How To Choose A Power Bank
Whether you are of the current generation, or are savvier with technology than our parents, it’s likely you take the time to research what you are buying. After all, no one wants to buy the technological equivalent of a DC film when you wanted Marvel. Given that power banks are overwhelmingly popular and with so many options, we’ve compiled a Quick Guide to help you make the right selection what do you need to consider when buying one?
The Most Important Thing: Power
The first step in properly choosing a power bank is to determine the battery size you require. Power banks can range from around 1000mAh or so on the low end to a stupefying 120000mAh. It may not need to be said but the more power you have, the more charges you will get. Considering that most phones nowadays have batteries around 2500–3500mAh, a standard 15000mAh power bank can charge an iPhone X at least three times. So if you like convenience (or if you’re lazy) a larger power bank is going to offer more charges before it needs recharging. Keep in mind that a larger power bank is subject to restrictions when flying, so inform yourself on the limitations before you take flight.
In addition to battery size, physical size is something to consider when buying a power bank. Do you walk around with bulging pockets or do you travel with a man-bag? Does your handbag have room for a chihuahua or do you pack only the essentials? Typically the smaller the battery, the smaller the power bank. That said, recent power banks are loaded with big batteries which somehow manage to fit into an astonishingly small device.
The Right Price
While the irresponsible ones among us spend all their cash on cool tech (not naming any names here, Barry), the unfortunate reality is that not all of us can spend so wantonly. As a result, your budget matters. For a general rule of thumb, the bigger the capacity, the more expensive the power bank. However, like everything, each charger will differ when it comes to price. Some can cost as little as around $10, while others over $100, depending on factors like brand, quality, technology, features, and more. Generally cheaper power banks (the ones found in tourist markets or dirt cheap on eBay) may be subject to safety concerns. Always buy from a trusted brand, sample as Anker and Enegon.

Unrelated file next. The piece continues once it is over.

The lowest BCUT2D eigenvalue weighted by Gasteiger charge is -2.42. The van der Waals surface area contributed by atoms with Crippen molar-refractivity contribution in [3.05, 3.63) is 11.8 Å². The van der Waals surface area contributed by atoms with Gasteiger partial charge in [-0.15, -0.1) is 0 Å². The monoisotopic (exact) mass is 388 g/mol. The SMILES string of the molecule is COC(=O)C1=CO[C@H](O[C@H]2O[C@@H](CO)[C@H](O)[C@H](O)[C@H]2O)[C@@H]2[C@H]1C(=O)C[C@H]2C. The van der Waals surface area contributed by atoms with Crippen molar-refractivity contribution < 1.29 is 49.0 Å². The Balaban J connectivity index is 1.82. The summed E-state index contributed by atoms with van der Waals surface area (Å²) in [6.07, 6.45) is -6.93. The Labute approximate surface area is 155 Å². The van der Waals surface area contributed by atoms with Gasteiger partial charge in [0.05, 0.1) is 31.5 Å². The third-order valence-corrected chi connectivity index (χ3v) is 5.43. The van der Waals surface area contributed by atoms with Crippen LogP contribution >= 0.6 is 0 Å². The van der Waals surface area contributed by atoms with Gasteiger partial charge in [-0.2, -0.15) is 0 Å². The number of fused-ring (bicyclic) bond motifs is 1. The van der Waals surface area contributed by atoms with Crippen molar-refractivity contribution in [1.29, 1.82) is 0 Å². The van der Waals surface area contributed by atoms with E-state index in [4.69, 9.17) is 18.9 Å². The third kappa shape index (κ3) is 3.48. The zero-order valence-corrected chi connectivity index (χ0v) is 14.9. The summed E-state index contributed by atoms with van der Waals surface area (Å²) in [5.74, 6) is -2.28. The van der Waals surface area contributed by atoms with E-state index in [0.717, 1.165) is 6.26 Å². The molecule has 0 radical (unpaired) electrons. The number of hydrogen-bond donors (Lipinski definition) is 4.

The Technology That Is Inside
As you can probably work out if you've been following along, not all power banks are created equally. Not only in terms of size and capacity, but also with the technology they use. While many just use standard USB charging, others might have Quick Charge, USB Power Delivery, USB-C, or more. So if your devices require that those certain technologies be included, be sure to do your research. Likewise it’s important to understand whether the technology in a power bank suits you. It’s never a fun time to buy a power bank promising a 4 hour recharge via a USB-C input only to find it takes up to 28 hours because you’re using a 1A charger.
For a breakdown of the technology in a power bank, check our quick guide on how power banks work.
Li-Ion or Li-Po
The majority of power banks use lithium ion batteries, however, a growing number also use lithium polymer batteries. We’re almost asked on a daily basis which is better. To address this, we recently wrote a li-ion and li-po battery comparison post to settle the matter once and for all. If you don’t have time to read it, we concluded that it actually doesn’t matter: “Li-po batteries are practically identical to li-ions, as they use the same materials for their cathodes and anodes and contain almost the same quantity of electrolyte”. While there are differences, they are slight. For example li-ion battery have a higher power density but are less durable, whereas li-po batteries are robust and flexible but often have a shorter lifespan. Despite what we think are small difference, some people still wonder whether lithium Ion or lithium polymer batteries are better, so it pays to do some research before choosing your power bank.
Make Safety A Priority
While briefly mentioned, it's an important point so it bears repeating. When dealing with batteries and charging, protecting yourself and your device is incredibly important. As a result, you need to ensure that the power bank you are going to buy has undergone rigorous testing to ensure it is safe. Not only should the bank be durable and efficient, but it should have over-voltage protection, over-current protection, and over-discharge protections. Not just fancy sounding tech words, these protections keep you and your device safe.
A power bank that can't stand up to a little wear and tear and hasn't undergone extensive testing shouldn’t be purchased, plain and simple. If misused, they could potentially cause damage to your device or even lead to an injury. Imagine that weirdly named power bank you found at a yard sale bursting into flames because of a leaking battery. No way. Thankfully, most power banks found in retail stores or on Amazon will be very safe and perfectly fine to use.